When it comes to understanding your money trends, a waterfall chart can show you how your income, spending, or savings totals are affected by positive and negative changes over time.
Because a waterfall chart is color-coded, it’s an easy way to visualize positive vs negative trends.
This template is available for free in the Tiller Community Solutions add-on for Google Sheets
Here’s a quick overview of this helpful visualization tool directly from Joseph :
What is the goal of your workflow? What problem does it solve, or how does it help you?
I use a ‘Waterfall’ chart to show category or group totals for selectable time periods and make how expenditures fit within income more apparent.
How did you come up with the idea for your workflow?
My wife doesn’t understand numbers. To help her understand where our money is going, I need to provide visuals.
Pie charts and Bar charts are OK for comparing categories to each other, but I wanted to include how expenditures fit within earnings.
While figuring out how to do that, I stumbled across the ‘Waterfall’ chart type, included in Google Sheets.
A waterfall chart shows how values add or subtract from a starting value. When referencing a sorted query, the chart uses vertical bars showing how your income was generated, and then a cascade of increasingly larger subtractions for each category or group, with a subtotal at the end showing the difference between your income and expenses.
Please describe your workflow. What are the sheets? Does it use any custom scripts or formulas?
Everything exists within one sheet that you can install via the Tiller Community Solutions extension.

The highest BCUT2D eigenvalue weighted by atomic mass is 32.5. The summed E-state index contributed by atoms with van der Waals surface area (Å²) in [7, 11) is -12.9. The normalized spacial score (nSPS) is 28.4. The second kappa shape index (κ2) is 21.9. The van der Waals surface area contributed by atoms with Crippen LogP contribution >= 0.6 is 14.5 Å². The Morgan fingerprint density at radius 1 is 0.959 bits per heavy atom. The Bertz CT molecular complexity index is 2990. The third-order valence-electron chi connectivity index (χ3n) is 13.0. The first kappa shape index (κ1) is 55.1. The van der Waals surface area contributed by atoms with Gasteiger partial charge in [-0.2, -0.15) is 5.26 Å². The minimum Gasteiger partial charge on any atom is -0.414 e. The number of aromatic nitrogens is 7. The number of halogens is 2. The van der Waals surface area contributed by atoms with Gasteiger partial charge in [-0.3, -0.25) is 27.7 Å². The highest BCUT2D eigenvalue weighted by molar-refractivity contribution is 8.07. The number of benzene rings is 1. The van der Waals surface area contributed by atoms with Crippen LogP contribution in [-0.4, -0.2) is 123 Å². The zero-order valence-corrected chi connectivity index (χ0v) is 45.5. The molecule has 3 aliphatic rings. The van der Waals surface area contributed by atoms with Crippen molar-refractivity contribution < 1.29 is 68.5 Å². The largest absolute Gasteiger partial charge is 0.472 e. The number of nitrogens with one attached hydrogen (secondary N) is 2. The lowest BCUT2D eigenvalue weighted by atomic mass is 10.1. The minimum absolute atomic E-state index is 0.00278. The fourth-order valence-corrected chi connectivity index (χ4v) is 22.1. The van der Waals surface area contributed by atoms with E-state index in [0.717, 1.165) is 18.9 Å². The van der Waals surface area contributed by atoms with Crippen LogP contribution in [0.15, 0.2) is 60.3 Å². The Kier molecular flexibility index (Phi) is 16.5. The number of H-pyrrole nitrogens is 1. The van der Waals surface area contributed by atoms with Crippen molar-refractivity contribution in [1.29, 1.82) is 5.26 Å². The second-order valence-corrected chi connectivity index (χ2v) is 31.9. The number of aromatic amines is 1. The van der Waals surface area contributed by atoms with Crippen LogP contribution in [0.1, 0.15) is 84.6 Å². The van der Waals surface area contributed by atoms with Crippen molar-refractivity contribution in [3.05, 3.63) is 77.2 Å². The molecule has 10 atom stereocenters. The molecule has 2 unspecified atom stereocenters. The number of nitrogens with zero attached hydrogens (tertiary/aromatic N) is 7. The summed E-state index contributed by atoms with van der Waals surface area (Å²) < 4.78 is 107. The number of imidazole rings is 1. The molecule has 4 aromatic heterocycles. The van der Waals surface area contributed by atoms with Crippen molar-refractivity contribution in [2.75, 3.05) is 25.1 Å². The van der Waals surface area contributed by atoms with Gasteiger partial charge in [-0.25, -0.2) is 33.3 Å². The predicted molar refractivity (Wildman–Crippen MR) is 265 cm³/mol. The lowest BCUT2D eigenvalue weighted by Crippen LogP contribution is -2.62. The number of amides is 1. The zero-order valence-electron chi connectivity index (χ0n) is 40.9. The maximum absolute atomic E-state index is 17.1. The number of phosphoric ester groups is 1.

Anything else you’d like people to know?
You can change the period of time you’re seeing transactions by using the ‘Period’ dropdown. You can change if you’re viewing by category or group using the ‘View By’ dropdown.
If you enter the description of your paycheck transactions in R3 (you’ll need to unhide the columns on the right side of the sheet by clicking the black triangle on the right side of the column P header), you’ll see additional paycheck options in the Period dropdown.
Note that the ‘Paycheck’ options will be most useful for those with a single major pay source:
- Current Paycheck – Enter your paycheck ‘Description’ in R3 (either the entire description or a unique portion). Period starts on the date of the first transaction with a description that contains R3, and extends until now.
- Previous Paycheck – Enter your paycheck ‘Description’ in R3 (either the entire description or a unique portion). Period starts on the date of the second transaction with a description that contains R3, and extends until the day before the first transaction with a description that contains R3.
- Since Last Sunday – Period starts on the most recent Sunday and extends until now.
- Since Start of Month – Period starts on the first day of the current month and extends until now.
- Previous Month – Period starts on the first day of last month and extends until the last day of last month.
- Since Start of Year – Period starts on the first day of the current year and extends until now.
- Previous Year – Period starts on the first day of last year and extends until the last day of last year.
- Number of Days – After selecting this period, B4 will become visible so you can enter a number. The period starts the number of days you entered before now, and extends until now.
- All – Period starts on the date of your oldest transaction and extends until now.
Is it ok for others to copy, use, and modify your workflow?
Yes, please, and please provide feedback on any issues you encounter and/or suggestions on how to make improvements!
How to get the template
This template is available for free in the Tiller Community Solutions add-on for Google Sheets.
Share your questions or feedback about this template
Visit this thread in the Tiller Community to share your questions and feedback.